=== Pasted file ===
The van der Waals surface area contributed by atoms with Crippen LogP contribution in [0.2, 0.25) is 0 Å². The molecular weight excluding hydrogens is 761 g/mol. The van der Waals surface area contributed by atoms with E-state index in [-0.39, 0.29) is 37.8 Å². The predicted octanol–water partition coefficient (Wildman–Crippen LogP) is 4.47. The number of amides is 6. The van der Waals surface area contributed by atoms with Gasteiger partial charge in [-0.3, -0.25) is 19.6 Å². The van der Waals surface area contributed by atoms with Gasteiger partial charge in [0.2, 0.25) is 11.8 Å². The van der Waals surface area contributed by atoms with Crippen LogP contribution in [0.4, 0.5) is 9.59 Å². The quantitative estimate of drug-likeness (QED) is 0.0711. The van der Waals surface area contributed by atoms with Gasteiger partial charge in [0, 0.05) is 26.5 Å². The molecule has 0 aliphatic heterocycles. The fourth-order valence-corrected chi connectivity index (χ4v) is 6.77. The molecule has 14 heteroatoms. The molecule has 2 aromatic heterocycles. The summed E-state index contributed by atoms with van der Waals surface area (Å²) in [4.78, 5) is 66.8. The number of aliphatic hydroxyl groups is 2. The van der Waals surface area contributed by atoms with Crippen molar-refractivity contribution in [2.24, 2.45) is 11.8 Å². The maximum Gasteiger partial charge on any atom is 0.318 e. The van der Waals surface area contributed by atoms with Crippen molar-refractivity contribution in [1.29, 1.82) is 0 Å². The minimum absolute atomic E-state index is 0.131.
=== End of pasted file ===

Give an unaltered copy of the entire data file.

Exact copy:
The van der Waals surface area contributed by atoms with Crippen LogP contribution in [0.2, 0.25) is 0 Å². The molecular weight excluding hydrogens is 761 g/mol. The van der Waals surface area contributed by atoms with E-state index in [-0.39, 0.29) is 37.8 Å². The predicted octanol–water partition coefficient (Wildman–Crippen LogP) is 4.47. The number of amides is 6. The van der Waals surface area contributed by atoms with Gasteiger partial charge in [-0.3, -0.25) is 19.6 Å². The van der Waals surface area contributed by atoms with Gasteiger partial charge in [0.2, 0.25) is 11.8 Å². The van der Waals surface area contributed by atoms with Crippen LogP contribution in [0.4, 0.5) is 9.59 Å². The quantitative estimate of drug-likeness (QED) is 0.0711. The van der Waals surface area contributed by atoms with Gasteiger partial charge in [0, 0.05) is 26.5 Å². The molecule has 0 aliphatic heterocycles. The fourth-order valence-corrected chi connectivity index (χ4v) is 6.77. The molecule has 14 heteroatoms. The molecule has 2 aromatic heterocycles. The summed E-state index contributed by atoms with van der Waals surface area (Å²) in [4.78, 5) is 66.8. The number of aliphatic hydroxyl groups is 2. The van der Waals surface area contributed by atoms with Crippen molar-refractivity contribution in [2.24, 2.45) is 11.8 Å². The maximum Gasteiger partial charge on any atom is 0.318 e. The van der Waals surface area contributed by atoms with Crippen molar-refractivity contribution in [1.29, 1.82) is 0 Å². The minimum absolute atomic E-state index is 0.131.